HC Deb 14 March 1962 vol 655 cc1493-504

Motion made, and Question proposed, That this House do now adjourn.—[Mr. Hughes-Young.]

12.17 a.m.

Mr. Richard Marsh (Greenwich)

The problem I want to raise this evening is one which affects my constituency immediately but also has a big effect upon transport generally, particularly in London and, to some extent, in south-east England. A lot of us in south-east London have felt for a long time that we have been badly treated in road developments. There has been enormous expenditure incurred in west London—on the Chiswick flyover and the Cromwell Road developments, and so on—but very little in south-east London.

For some time it has been clear that a major problem was growing in keeping traffic moving from north London through the Blackwall Tunnel into Greenwich to join the A.2 and A.20. A large proportion of that traffic coming from north London to either the A.2 to Dover or the A.20 to Folkestone must go through Greenwich, and a large proportion goes through the Blackwall Tunnel. Everybody would agree that the Blackwall Tunnel is totally inadequate for the amount of traffic which goes through it.

A few months ago the Minister introduced a diversion, in consultation with various bodies, in an effort to meet the problem. It was a diversion through a number of side streets. The flow of traffic was improved, but those roads are totally unsuited to the sort of traffic now travelling through them. I have not got accurate figures, but I understand that the traffic at peak periods through Blackwall Tunnel is 1,700 vehicles per hour. This concentration of traffic includes very heavy long distance vehicles.

It takes very little imagination to realise the effect upon the people who live in those side turnings. The noise is intolerable. I have discovered this from personal experience. It is a pity the Minister was not able to take up the invitations made to him by some of the residents to spend a night there. The vehicles include 8-wheeler diesel-driven long-distance lorries passing within a yard or two of bedroom windows. The houses shake and the fumes come up in clouds. There is the question of danger to children, and the big problem for these people is the enormous depreciation of property that follows.

These are small people whose whole savings are invested in their houses. The houses are small but they are beautifully kept and they represent almost the sole and certainly the most important possession of the people who live in them. No one wants the houses now. These people could not give them away, much less sell them. They have seen their total savings depreciate overnight in a way which they cannot control. They cannot move away and they cannot sell the houses and they are not the sort of people who have large savings with which they can purchase other property. They are living in conditions which all hon. Members would agree were quite intolerable if they applied to us.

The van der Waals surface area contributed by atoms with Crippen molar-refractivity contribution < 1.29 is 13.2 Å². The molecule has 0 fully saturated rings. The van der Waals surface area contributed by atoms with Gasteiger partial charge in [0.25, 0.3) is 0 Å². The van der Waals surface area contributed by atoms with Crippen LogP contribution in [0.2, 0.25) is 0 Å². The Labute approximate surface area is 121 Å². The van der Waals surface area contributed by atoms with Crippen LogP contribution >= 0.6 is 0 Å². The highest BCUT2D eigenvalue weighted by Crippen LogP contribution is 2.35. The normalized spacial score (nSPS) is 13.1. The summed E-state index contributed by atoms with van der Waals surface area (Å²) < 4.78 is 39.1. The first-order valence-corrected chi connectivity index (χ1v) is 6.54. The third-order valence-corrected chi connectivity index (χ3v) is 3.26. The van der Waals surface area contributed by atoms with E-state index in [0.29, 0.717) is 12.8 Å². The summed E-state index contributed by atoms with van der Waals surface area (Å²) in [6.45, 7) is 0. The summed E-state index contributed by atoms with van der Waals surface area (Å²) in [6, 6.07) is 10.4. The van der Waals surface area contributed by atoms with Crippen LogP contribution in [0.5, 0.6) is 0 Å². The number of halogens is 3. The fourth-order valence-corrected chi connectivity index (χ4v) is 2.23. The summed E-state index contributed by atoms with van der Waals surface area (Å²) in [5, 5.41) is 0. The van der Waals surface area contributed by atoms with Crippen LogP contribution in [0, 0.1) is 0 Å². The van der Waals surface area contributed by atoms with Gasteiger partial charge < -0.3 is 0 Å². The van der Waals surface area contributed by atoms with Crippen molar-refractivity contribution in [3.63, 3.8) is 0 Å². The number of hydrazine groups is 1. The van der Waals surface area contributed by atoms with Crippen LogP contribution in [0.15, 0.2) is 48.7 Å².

I will not go far into a matter which arouses unhappy memories for the Parliamentary Secretary to the Ministry of Transport and myself, but we have been engaged in discussing and nipping through the Transport Bill.

The Parliamentary Secretary to the Ministry of Transport (Mr. John Hay)

Nipping through?

Mr. Marsh

Clause 11 (6) of that Bill refers to the Transport Boards and says: A Board shall not exercise the power of developing land which is conferred on them by this section on land which is within the prescribed distance from any of the royal palaces or parks without the consent of the Minister. The prescribed distance for Windsor Castle is two miles and the prescribed distance from any other Royal palace is half a mile. The distance for my constituents is about 1½ yards. While one can appreciate in this unequal world that we cannot have complete equality, I think that the difference in these cases is sufficent when it is remembered that in most of the Royal palaces the gardens are rather larger than those to be found in the side streets at the back of Greenwich.

There is a bigger problem. It is the personal problem of individuals, and a great thing about this House and Parliament is that we can stop dead in the discussion of big things and turn to discussing the problems of small people.

There is a transport problem. The capacity of Blackwall Tunnel will be about doubled when the additional tunnel is opened in the spring of 1965. Presumably the traffic then at the peak period will be between 2,500 and 3,000 vehicles an hour. Whatever may be the problem of the moment with this diversion, there will be complete chaos if that sort of traffic is to be pushed through. The southern approach road to take this traffic from Blackwall Tunnel on to the A2 and A20 at Blackheath is to be started in 1966 and, as far as I can establish, to be completed in 1969.